The hawk climbs, and climbing,
seems to hang for ever;
but he too passes over the hill.
Once I found a hawk’s skull,
stern dry hook and bone,
unchanged for centuries,
perfected. Yet the seasons
took him, for all his mastery.
I look through the hawk’s clean lens
for an essence I guess at,
the place where his circling ends
and nothing turns into the dark.
Fieldmice under leaves, speckled
pebbles, I can see them,
and the small dust kicked up
by boys running to school.
I can feel the hard growing
in the bones of such children.
There’s not a movement
in the country of my eyes
which is not counted. But where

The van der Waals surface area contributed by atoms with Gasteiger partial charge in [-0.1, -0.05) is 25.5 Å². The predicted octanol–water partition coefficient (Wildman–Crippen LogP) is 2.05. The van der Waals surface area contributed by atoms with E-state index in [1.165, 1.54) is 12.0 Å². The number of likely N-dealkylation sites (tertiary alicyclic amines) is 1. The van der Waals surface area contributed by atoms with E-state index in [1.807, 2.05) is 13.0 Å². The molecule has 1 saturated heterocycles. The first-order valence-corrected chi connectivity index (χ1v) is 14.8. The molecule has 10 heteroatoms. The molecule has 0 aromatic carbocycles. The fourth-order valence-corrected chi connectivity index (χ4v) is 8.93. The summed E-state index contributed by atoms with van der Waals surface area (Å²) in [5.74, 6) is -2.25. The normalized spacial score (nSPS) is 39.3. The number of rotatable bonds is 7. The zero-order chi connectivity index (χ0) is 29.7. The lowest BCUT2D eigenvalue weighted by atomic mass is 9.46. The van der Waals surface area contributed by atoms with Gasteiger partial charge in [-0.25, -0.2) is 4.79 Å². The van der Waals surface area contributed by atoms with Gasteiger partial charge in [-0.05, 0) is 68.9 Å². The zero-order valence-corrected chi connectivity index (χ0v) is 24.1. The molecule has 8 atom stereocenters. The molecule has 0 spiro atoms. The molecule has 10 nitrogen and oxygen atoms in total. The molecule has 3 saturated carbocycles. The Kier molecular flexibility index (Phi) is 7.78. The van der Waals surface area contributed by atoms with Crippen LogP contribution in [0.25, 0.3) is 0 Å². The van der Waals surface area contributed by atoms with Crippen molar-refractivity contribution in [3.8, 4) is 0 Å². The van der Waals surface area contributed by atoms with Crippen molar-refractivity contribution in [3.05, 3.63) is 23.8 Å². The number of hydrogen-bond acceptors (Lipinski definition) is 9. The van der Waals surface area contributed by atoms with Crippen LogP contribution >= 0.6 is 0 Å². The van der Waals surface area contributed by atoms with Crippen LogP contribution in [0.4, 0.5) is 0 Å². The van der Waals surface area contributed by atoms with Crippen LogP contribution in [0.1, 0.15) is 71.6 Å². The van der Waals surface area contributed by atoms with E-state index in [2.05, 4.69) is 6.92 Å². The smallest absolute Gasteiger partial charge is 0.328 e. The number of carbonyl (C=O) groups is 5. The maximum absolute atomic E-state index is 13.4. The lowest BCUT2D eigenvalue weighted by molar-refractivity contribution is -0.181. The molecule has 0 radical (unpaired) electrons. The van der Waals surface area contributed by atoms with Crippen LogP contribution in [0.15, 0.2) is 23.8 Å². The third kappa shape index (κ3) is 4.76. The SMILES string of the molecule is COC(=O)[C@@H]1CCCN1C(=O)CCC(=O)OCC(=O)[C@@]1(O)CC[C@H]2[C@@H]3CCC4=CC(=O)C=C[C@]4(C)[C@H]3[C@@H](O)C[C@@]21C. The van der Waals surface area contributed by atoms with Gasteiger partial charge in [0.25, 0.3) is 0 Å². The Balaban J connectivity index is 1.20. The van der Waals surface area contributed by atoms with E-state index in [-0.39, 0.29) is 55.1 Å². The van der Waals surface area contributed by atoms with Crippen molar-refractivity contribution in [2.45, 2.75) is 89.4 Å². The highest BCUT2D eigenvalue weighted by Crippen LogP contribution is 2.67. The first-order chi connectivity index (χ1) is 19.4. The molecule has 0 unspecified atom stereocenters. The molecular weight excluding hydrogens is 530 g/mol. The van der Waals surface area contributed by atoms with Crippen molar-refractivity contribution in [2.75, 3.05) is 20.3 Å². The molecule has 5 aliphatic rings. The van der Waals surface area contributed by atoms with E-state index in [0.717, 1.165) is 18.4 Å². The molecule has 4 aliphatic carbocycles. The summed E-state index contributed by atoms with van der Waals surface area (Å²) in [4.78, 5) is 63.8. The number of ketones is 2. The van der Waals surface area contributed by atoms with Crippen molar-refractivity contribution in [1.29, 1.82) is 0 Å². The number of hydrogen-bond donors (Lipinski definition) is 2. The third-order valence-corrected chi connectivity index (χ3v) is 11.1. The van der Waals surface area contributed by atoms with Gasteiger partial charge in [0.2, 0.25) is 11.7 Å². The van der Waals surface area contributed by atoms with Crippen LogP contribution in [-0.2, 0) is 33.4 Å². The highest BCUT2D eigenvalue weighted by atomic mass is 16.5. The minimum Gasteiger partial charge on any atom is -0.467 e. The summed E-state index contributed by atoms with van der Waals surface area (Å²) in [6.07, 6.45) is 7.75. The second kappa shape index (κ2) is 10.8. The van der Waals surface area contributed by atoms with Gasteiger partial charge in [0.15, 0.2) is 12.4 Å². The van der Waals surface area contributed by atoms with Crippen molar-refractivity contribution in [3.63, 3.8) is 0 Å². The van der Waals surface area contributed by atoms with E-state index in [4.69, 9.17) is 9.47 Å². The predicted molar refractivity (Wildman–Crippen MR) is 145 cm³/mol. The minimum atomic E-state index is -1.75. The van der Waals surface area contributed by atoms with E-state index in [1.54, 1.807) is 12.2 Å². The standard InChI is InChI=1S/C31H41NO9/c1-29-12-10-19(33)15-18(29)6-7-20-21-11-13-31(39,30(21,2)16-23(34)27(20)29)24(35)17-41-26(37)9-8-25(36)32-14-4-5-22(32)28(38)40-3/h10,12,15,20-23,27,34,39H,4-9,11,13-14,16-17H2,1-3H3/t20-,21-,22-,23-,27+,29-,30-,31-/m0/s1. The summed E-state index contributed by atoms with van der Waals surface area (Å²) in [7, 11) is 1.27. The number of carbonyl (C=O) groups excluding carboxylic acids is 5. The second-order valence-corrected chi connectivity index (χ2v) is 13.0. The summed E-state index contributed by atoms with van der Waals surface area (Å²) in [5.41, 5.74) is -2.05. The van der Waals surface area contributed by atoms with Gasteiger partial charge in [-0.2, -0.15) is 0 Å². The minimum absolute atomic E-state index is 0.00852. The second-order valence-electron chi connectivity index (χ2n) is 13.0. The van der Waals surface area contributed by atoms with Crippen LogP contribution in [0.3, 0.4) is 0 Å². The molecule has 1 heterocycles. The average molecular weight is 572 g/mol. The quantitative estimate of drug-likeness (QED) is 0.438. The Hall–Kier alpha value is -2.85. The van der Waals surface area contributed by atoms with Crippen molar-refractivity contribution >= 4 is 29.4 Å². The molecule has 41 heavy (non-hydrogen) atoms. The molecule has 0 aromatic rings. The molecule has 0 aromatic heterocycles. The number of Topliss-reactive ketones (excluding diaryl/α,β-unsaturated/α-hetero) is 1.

are the lean young men who live
for ever? How far are the fields
where broken ponies run, their legs
whole again? Where is the green country
which put an end to time?
I shall search with the hawk’s eye
until that land is found.
This article originally appeared in The New Criterion, Volume 3 Number 3, on page 44
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